photo #1


photo #2






Common High Pressure Oil System Failures

Injector Inlet O-rings
photo #3
photo #4

Looking at the two photos of 6.0L injector oil inlets above, they may look similar but they are very different in their effect. The injector in Photo #3 is considered to be a full blown seal failure with the retaining ring, the backer ring and the o-ring all broken and pieces missing. This failure caused the engine to abruptly stall and it never restarted. This failure was easily located using the ICP air leak test. The injector in Photo #4 is an example of a failure in the beginning stages. This failure caused the engine not to start when it was hot due to the lower viscosity of the hot engine oil. The ICP air leak test was ineffective in detecting this leak due to it's size and the relative low pressure of the shop air. Unfortunately, both valve covers and oil rails had to be removed to inspect all 8 injector seals.






HPOP Discharge Fitting
photo #5
photo #6

The second common failure is the high pressure oil pump discharge quick disconnect fitting. Why this fitting is even there makes no sense. When this fitting fails to hold under pressure it separates damaging the female part of the coupling. Photo #5 shows the assembly attached to the pump. The fitting is separated and stuck in a cocked position as shown. Once apart the damage to the fitting is quite clear as you can see the fitting is elongated and the internal o-ring has come apart. This failure also resulted in the engine abruptly shutting off. The owner also reported long crank times for several days before the truck failed to restart.


This article is only to provide information and it is hoped that it may help technicians in diagnosing and repairing the concerns or failures as titled. This article is also intended to show what a technician does while performing this repair for the benefit of our visitors and vehicle owners. This is not intended to replace any official instructions, authorization or documentation of any Ford Motor Company published repairs or procedures. Due to safety risks, it is highly recommended that a trained and certified technician perform any diagnostics and repairs described.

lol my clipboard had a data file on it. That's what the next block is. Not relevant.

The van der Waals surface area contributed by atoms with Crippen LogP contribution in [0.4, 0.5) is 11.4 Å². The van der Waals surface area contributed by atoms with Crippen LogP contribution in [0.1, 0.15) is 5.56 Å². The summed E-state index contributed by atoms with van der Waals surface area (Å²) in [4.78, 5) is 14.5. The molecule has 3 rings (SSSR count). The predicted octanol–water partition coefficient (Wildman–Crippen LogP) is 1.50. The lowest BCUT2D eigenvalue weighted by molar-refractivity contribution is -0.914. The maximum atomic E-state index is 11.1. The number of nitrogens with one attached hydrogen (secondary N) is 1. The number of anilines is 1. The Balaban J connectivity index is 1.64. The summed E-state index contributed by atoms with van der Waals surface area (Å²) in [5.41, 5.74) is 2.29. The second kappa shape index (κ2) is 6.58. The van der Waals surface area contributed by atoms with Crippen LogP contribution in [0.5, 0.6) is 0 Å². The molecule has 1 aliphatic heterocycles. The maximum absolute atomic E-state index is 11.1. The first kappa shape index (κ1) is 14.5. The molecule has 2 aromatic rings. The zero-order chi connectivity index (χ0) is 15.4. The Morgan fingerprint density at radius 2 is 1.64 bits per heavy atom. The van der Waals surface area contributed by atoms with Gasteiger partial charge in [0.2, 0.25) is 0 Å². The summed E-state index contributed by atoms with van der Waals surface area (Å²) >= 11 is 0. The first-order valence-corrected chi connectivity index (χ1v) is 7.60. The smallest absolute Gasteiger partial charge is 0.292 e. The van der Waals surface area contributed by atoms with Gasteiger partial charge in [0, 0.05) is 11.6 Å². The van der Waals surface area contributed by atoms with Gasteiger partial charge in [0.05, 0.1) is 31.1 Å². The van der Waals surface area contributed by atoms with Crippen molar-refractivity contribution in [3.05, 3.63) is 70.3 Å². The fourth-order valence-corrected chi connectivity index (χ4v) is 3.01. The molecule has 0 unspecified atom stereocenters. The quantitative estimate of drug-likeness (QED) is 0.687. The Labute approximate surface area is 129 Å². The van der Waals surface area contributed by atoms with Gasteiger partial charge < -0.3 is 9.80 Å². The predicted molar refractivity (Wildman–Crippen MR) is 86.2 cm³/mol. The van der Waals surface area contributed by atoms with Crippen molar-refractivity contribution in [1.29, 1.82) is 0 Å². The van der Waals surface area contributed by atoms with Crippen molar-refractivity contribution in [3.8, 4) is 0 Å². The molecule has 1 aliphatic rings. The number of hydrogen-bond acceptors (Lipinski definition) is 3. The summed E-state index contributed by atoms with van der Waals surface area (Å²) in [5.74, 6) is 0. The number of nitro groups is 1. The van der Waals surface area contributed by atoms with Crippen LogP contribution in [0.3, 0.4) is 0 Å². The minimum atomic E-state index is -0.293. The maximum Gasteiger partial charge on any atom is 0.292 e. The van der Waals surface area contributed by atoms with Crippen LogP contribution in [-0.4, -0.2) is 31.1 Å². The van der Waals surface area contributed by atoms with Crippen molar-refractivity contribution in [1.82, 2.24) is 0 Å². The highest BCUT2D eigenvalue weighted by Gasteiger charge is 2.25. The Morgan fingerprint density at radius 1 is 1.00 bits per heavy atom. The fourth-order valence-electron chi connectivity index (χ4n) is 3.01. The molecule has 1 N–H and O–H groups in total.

6.0L ICP System Leaks

--------------------------------------------------------------------------------

Glossary


A new nuisance has become increasingly common and it's not a laughing matter. Just as the 7.3L Power Stroke had it's problems with o-rings both at the injectors and the external fittings, the 6.0L Power Stroke is developing it's own problematic oil control issues. To understand the significance of this article you need to understand that the HEUI (Hydraulic/Electronic Unit Injector) fuel injectors are a type of unit injectors that are actuated by high pressure engine oil. Without control of this pressure, these engines will not run.

The symptoms of a high pressure oil leak include:


Cranks / No start
Long crank to start
Stalls and wont restart
Wont restart hot but starts normally when cold


This is not a easy one to diagnose. The technician must first determine that there is a concern with the ICP system and typically this will show up as a continuous memory DTC. Monitoring the ICP parameter during cranking using a scan tool will verify low or no injection control pressure. The engine will not start until the PCM reads 500 psi from the ICP sensor and a low reading at this time will confirm a failure in the High Pressure Oil System.